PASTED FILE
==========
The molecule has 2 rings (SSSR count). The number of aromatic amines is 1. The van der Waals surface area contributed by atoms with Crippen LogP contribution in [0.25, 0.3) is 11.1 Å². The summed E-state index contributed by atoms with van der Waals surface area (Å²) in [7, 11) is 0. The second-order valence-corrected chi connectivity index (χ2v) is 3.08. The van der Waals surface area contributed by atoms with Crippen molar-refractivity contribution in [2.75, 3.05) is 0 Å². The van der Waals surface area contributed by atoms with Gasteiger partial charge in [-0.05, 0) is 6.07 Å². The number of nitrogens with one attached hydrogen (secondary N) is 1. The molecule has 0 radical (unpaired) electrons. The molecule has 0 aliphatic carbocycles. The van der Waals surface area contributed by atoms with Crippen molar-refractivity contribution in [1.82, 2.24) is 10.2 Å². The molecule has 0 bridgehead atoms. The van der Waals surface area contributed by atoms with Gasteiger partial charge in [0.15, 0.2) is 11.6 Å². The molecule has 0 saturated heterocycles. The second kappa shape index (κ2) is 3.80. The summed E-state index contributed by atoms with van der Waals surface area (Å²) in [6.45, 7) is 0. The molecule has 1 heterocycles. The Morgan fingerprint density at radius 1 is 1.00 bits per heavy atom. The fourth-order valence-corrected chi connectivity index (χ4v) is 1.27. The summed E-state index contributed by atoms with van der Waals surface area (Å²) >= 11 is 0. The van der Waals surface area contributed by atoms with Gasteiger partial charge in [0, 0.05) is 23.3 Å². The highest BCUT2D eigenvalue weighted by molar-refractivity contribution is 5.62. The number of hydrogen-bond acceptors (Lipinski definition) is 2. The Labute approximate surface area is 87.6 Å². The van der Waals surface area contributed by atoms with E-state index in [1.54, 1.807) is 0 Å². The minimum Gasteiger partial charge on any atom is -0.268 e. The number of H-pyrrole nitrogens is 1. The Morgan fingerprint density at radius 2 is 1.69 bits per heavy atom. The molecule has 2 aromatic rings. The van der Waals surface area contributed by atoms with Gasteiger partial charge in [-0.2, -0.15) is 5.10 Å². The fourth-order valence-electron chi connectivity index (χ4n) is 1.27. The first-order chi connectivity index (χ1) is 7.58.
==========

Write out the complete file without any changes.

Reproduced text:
The molecule has 2 rings (SSSR count). The number of aromatic amines is 1. The van der Waals surface area contributed by atoms with Crippen LogP contribution in [0.25, 0.3) is 11.1 Å². The summed E-state index contributed by atoms with van der Waals surface area (Å²) in [7, 11) is 0. The second-order valence-corrected chi connectivity index (χ2v) is 3.08. The van der Waals surface area contributed by atoms with Crippen molar-refractivity contribution in [2.75, 3.05) is 0 Å². The van der Waals surface area contributed by atoms with Gasteiger partial charge in [-0.05, 0) is 6.07 Å². The number of nitrogens with one attached hydrogen (secondary N) is 1. The molecule has 0 radical (unpaired) electrons. The molecule has 0 aliphatic carbocycles. The van der Waals surface area contributed by atoms with Crippen molar-refractivity contribution in [1.82, 2.24) is 10.2 Å². The molecule has 0 bridgehead atoms. The van der Waals surface area contributed by atoms with Gasteiger partial charge in [0.15, 0.2) is 11.6 Å². The molecule has 0 saturated heterocycles. The second kappa shape index (κ2) is 3.80. The summed E-state index contributed by atoms with van der Waals surface area (Å²) in [6.45, 7) is 0. The molecule has 1 heterocycles. The Morgan fingerprint density at radius 1 is 1.00 bits per heavy atom. The fourth-order valence-corrected chi connectivity index (χ4v) is 1.27. The summed E-state index contributed by atoms with van der Waals surface area (Å²) >= 11 is 0. The van der Waals surface area contributed by atoms with Gasteiger partial charge in [0, 0.05) is 23.3 Å². The highest BCUT2D eigenvalue weighted by molar-refractivity contribution is 5.62. The number of hydrogen-bond acceptors (Lipinski definition) is 2. The Labute approximate surface area is 87.6 Å². The van der Waals surface area contributed by atoms with E-state index in [1.54, 1.807) is 0 Å². The minimum Gasteiger partial charge on any atom is -0.268 e. The number of H-pyrrole nitrogens is 1. The Morgan fingerprint density at radius 2 is 1.69 bits per heavy atom. The molecule has 2 aromatic rings. The van der Waals surface area contributed by atoms with Gasteiger partial charge in [-0.2, -0.15) is 5.10 Å². The fourth-order valence-electron chi connectivity index (χ4n) is 1.27. The first-order chi connectivity index (χ1) is 7.58.